Index based on pilot study of 50 selected Indian cities located in seismically active regions
Risk has been categorized as Low, Medium and High
The hope is that the report will help the appropriate decision makers and town planners in prioritizing disaster preparedness in vulnerable cities
There’s a well-known saying: Earthquakes don’t kill, Buildings do! A large part of the losses incurred during earthquakes is directly because of the type of housing prevalent. This is especially true in the case of India. Look at the 2001 Bhuj (Gujarat) earthquake which recorded 7.7 on the Richter scale. It caused about 13,000 deaths, whereas a relatively smaller sized (M6.4) Latur (Maharashtra) earthquake in 1993 caused about 8,000 deaths and wiped out 52 villages. This colossal loss of life is attributed directly to the collapse of houses.
Disaster Management Act, 2005
It was in the aftermath of the Latur earthquake that the Government of India (GOI), recognised the importance of Disaster Management as a national priority. It first set up a High-Powered Committee (HPC) in August 1999. Efforts in this direction were intensified after the Bhuj earthquake (in 2001) with a National Committee being set up for making recommendations on the preparation of Disaster Management plans and suggesting effective mitigation mechanisms. Finally in 2005, with the enactment of the Disaster Management Act, the National Disaster Management Authority (NDMA) was created. Under the Disaster Management Act, the focus of managing disasters is not just on evacuation, rehabilitation and rescue efforts but also on prevention of danger or threat, reduction of risk, capacity building and preparedness to deal with any disaster. In fact NDMA highlighted the need for a holistic and integrated risk reduction strategy.
Since 2006, IIITH researchers at the Earthquake Engineering Research Centre (EERC) have been working on assessing the risk of earthquakes on buildings. “About 56% of Indian land is prone to moderate to severe earthquakes. And unfortunately about 82% of our population is living on this land. So technically speaking, 4 out of 5 people are under earthquake threat,” says Prof. Pradeep Ramancharla, EERC. One of the aims of the group was to increase general awareness among the public about earthquake safety, and to make homes earthquake resilient. While one way deals with educating architects and engineers in putting in place an adequate framework for new buildings, another manner is to determine the risk of existing buildings and to suggest techniques for reinforcing the same.
Over a course of 13 years that spanned 3 projects across various states and cities, the IIITH team painstakingly created a risk assessment index. It comprises of three components namely, earthquake hazard, exposure and vulnerability of a city. “Earthquake hazard refers to the amount of ground shaking that an area will experience; exposure refers to the number of buildings present in that area, and vulnerability refers to the strength of the building to withstand an earthquake,” explains Prof. Ramancharla. The researchers’ efforts lay in reducing vulnerability. “Hazard is governed by nature, town planning and the local government bodies influence exposure. So our focus was on vulnerability which is in the hands of architects and engineers,” says Prof. Ramancharla. Using a combination of physical surveys on ground and risk assessment, the team also recorded vibration data on selected buildings. This was then fed into computer modelled buildings to simulate the effects of earthquakes of varying intensities. In this way, physical damage to buildings during earthquakes could be quantified. The risk which is initially estimated of individual building typology in a city, is eventually projected onto the city using the census data of total number of buildings in that city of that typology.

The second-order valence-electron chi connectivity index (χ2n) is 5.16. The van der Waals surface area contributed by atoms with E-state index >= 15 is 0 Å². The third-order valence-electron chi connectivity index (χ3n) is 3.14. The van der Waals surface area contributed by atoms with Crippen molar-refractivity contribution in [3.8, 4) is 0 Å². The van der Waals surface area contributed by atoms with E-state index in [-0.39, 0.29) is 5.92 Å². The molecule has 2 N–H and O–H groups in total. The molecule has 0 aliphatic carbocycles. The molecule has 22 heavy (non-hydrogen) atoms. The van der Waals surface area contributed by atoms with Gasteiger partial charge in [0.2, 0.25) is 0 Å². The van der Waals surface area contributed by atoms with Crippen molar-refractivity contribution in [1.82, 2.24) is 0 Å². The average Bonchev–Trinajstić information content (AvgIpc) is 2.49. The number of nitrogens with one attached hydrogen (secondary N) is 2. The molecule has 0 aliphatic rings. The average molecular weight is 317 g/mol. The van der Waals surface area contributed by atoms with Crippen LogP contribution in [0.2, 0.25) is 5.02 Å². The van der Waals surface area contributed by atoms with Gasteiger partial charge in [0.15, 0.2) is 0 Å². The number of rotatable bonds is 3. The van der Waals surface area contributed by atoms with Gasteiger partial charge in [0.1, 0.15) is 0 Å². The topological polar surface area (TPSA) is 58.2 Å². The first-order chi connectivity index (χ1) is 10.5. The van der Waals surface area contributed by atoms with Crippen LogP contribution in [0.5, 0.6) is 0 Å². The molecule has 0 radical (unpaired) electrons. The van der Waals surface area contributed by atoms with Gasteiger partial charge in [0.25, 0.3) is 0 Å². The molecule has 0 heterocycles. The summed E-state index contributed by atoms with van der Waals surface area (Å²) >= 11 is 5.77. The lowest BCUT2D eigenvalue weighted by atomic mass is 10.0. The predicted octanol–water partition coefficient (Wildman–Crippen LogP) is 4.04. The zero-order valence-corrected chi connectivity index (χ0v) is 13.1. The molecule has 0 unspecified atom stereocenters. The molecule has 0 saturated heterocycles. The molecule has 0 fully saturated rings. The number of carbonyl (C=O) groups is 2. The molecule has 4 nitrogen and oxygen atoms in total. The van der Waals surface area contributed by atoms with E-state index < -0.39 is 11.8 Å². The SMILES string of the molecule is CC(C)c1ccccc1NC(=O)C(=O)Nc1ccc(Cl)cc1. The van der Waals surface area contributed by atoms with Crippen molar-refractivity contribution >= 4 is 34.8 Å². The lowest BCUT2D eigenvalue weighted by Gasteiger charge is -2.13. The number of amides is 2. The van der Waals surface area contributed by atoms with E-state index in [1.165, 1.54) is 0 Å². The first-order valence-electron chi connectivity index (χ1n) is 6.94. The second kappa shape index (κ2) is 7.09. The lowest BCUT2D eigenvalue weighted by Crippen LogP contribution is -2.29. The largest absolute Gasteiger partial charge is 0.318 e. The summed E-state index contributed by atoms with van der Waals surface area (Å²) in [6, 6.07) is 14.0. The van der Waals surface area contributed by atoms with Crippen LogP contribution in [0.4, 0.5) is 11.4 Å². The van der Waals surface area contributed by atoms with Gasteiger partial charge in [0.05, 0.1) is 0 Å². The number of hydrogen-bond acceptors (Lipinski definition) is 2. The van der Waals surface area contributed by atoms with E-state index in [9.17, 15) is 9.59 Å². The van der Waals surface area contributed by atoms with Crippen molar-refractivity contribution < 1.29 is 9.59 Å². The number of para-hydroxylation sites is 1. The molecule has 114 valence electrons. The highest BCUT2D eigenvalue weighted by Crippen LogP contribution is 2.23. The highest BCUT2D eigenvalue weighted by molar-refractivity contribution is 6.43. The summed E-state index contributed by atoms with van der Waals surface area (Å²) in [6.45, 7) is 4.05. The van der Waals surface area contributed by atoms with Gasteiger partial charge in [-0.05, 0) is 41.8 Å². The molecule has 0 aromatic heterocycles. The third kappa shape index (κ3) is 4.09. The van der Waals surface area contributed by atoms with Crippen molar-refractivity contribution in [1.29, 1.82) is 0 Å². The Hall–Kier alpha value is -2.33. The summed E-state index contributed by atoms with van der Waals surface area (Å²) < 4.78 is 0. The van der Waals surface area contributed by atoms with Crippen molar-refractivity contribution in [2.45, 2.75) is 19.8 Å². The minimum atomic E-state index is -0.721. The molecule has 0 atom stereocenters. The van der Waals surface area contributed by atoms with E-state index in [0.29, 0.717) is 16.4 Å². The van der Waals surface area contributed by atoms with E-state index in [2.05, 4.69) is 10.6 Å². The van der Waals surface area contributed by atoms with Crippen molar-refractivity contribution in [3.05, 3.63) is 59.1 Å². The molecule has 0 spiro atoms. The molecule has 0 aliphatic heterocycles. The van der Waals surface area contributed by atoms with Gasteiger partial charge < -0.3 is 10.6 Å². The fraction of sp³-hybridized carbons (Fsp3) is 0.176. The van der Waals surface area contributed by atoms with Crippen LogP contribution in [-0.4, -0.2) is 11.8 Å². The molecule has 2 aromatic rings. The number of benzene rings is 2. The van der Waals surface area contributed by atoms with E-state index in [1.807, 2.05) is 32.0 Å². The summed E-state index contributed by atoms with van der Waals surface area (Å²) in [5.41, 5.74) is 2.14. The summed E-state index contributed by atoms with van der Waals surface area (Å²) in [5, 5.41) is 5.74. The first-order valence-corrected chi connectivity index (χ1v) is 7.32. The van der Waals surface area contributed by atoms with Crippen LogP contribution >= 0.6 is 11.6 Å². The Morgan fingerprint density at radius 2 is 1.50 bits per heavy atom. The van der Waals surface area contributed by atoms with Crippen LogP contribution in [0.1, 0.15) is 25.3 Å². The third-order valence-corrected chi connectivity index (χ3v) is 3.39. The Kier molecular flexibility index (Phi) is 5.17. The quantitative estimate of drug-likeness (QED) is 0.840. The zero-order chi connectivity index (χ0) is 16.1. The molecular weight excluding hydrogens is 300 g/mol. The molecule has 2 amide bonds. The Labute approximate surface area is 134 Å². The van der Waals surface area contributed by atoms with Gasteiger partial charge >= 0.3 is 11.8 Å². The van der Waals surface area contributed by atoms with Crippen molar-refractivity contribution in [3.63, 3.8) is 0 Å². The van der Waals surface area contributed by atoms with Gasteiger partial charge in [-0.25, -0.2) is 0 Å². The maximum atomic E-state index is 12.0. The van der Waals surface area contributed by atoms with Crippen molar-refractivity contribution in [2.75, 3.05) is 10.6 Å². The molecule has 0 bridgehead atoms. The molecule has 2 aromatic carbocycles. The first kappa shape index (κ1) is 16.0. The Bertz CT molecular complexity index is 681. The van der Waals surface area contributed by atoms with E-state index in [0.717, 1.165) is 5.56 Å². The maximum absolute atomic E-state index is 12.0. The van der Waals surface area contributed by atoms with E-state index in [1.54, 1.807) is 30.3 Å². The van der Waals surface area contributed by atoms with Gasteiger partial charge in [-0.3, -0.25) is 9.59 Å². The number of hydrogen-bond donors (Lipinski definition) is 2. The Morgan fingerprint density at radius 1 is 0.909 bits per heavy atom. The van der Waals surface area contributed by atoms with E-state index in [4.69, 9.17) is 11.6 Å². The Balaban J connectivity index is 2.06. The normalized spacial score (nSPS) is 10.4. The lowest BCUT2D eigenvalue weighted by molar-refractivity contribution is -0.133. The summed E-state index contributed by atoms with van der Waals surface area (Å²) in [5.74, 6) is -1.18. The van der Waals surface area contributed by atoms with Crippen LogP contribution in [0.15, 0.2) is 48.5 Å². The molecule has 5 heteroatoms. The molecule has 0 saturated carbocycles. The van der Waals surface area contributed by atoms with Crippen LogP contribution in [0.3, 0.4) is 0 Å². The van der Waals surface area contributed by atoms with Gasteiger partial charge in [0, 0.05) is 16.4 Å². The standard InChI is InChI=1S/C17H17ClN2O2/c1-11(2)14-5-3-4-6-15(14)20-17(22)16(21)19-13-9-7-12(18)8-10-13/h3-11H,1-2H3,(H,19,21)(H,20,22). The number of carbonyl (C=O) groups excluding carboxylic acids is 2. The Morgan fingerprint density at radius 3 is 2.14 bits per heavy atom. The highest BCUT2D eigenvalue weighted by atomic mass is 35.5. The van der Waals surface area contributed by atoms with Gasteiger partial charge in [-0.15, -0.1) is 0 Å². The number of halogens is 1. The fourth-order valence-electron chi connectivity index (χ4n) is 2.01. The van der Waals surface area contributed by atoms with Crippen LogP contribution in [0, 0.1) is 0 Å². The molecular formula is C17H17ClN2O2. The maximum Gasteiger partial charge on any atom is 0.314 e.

Teaming Up With NMDA
A pilot study was commissioned by the NDMA where the cities were selected based on the population density, housing threat factor and the cities identified by the Government to develop as Smart Cities. The major area of focus was the seismically active regions in India, i.e., seismic zones IV and V. Considering these factors, a total of 50 cities were selected. Of these, 15 cities were selected from seismic zone V, 28 cities from seismic zone IV, and the remaining 7 were metro cities. Risk was estimated for these selected cities in the form of low, medium and high risk.
The study revealed that as cities were selected from the higher seismic zones, no city has low hazard level. Cities with hilly terrain have low exposure, whereas cities with flat terrain and high populations have high exposure. The vulnerability of each city depends only on the construction typology adopted. Hence of the 50 cities, the vulnerability of built environment is low in only 5 cities, medium in 36 cities and high for 9 cities. The final result of the Earthquake Disaster Risk Index (EDRI) shows that, of the 50 cities, only 7 cities have low level risk, whereas 30 cities have medium level risk and 13 cities have high level risk.
The Way Forward
While admitting that the EDRI is based on the results of a pilot study involving selected cities, Prof. Ramancharla suggests a detailed structural evaluation of vulnerable buildings so that suitable riders can be put in place on developmental activities along with retrofitting measures adopted by the policy makers. “The EDRI will be helpful in increasing significant awareness among the people residing in highly seismic vulnerable areas,” says Prof. Ramancharla. The idea is to achieve this by not only conducting awareness programmes and establishment of demonstration retrofitting units, but also engaging with locals so that they can identify vulnerable hazardous buildings and can plan for quick repair and restoration.
Complete EDRI report at https://ndma.gov.in/images/guidelines/EDRI_Report_final.pdf